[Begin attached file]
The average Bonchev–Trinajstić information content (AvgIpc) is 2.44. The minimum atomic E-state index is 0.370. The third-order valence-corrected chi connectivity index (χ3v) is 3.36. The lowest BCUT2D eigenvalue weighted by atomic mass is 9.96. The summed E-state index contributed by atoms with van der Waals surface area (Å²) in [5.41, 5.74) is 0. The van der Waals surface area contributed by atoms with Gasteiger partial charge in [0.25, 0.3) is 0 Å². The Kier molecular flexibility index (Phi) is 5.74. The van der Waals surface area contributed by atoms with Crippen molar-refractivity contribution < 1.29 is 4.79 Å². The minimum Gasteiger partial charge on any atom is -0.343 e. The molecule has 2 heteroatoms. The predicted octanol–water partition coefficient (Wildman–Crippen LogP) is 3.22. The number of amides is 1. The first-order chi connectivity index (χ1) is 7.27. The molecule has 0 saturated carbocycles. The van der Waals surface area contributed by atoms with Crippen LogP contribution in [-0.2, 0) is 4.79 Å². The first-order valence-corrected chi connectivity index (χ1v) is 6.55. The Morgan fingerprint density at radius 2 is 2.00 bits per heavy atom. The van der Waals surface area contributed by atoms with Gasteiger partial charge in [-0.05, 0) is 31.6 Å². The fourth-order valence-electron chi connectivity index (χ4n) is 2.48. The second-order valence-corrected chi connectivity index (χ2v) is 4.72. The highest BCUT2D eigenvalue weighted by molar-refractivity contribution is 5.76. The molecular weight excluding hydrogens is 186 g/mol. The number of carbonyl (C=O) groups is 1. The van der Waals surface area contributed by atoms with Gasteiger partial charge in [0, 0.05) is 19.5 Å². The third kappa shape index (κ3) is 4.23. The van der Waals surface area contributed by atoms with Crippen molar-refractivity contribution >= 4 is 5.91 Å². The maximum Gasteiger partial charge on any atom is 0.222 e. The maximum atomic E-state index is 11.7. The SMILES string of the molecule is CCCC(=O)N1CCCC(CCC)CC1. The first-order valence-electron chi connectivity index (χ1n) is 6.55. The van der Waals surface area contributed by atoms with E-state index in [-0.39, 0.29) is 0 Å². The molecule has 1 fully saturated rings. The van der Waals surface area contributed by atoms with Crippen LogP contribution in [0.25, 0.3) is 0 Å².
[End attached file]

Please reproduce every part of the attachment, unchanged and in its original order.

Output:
The average Bonchev–Trinajstić information content (AvgIpc) is 2.44. The minimum atomic E-state index is 0.370. The third-order valence-corrected chi connectivity index (χ3v) is 3.36. The lowest BCUT2D eigenvalue weighted by atomic mass is 9.96. The summed E-state index contributed by atoms with van der Waals surface area (Å²) in [5.41, 5.74) is 0. The van der Waals surface area contributed by atoms with Gasteiger partial charge in [0.25, 0.3) is 0 Å². The Kier molecular flexibility index (Phi) is 5.74. The van der Waals surface area contributed by atoms with Crippen molar-refractivity contribution < 1.29 is 4.79 Å². The minimum Gasteiger partial charge on any atom is -0.343 e. The molecule has 2 heteroatoms. The predicted octanol–water partition coefficient (Wildman–Crippen LogP) is 3.22. The number of amides is 1. The first-order chi connectivity index (χ1) is 7.27. The molecule has 0 saturated carbocycles. The van der Waals surface area contributed by atoms with Crippen LogP contribution in [-0.2, 0) is 4.79 Å². The first-order valence-corrected chi connectivity index (χ1v) is 6.55. The Morgan fingerprint density at radius 2 is 2.00 bits per heavy atom. The van der Waals surface area contributed by atoms with Gasteiger partial charge in [-0.05, 0) is 31.6 Å². The fourth-order valence-electron chi connectivity index (χ4n) is 2.48. The second-order valence-corrected chi connectivity index (χ2v) is 4.72. The highest BCUT2D eigenvalue weighted by molar-refractivity contribution is 5.76. The molecular weight excluding hydrogens is 186 g/mol. The number of carbonyl (C=O) groups is 1. The van der Waals surface area contributed by atoms with Gasteiger partial charge in [0, 0.05) is 19.5 Å². The third kappa shape index (κ3) is 4.23. The van der Waals surface area contributed by atoms with Crippen molar-refractivity contribution >= 4 is 5.91 Å². The maximum Gasteiger partial charge on any atom is 0.222 e. The maximum atomic E-state index is 11.7. The SMILES string of the molecule is CCCC(=O)N1CCCC(CCC)CC1. The first-order valence-electron chi connectivity index (χ1n) is 6.55. The van der Waals surface area contributed by atoms with E-state index in [-0.39, 0.29) is 0 Å². The molecule has 1 fully saturated rings. The van der Waals surface area contributed by atoms with Crippen LogP contribution in [0.25, 0.3) is 0 Å².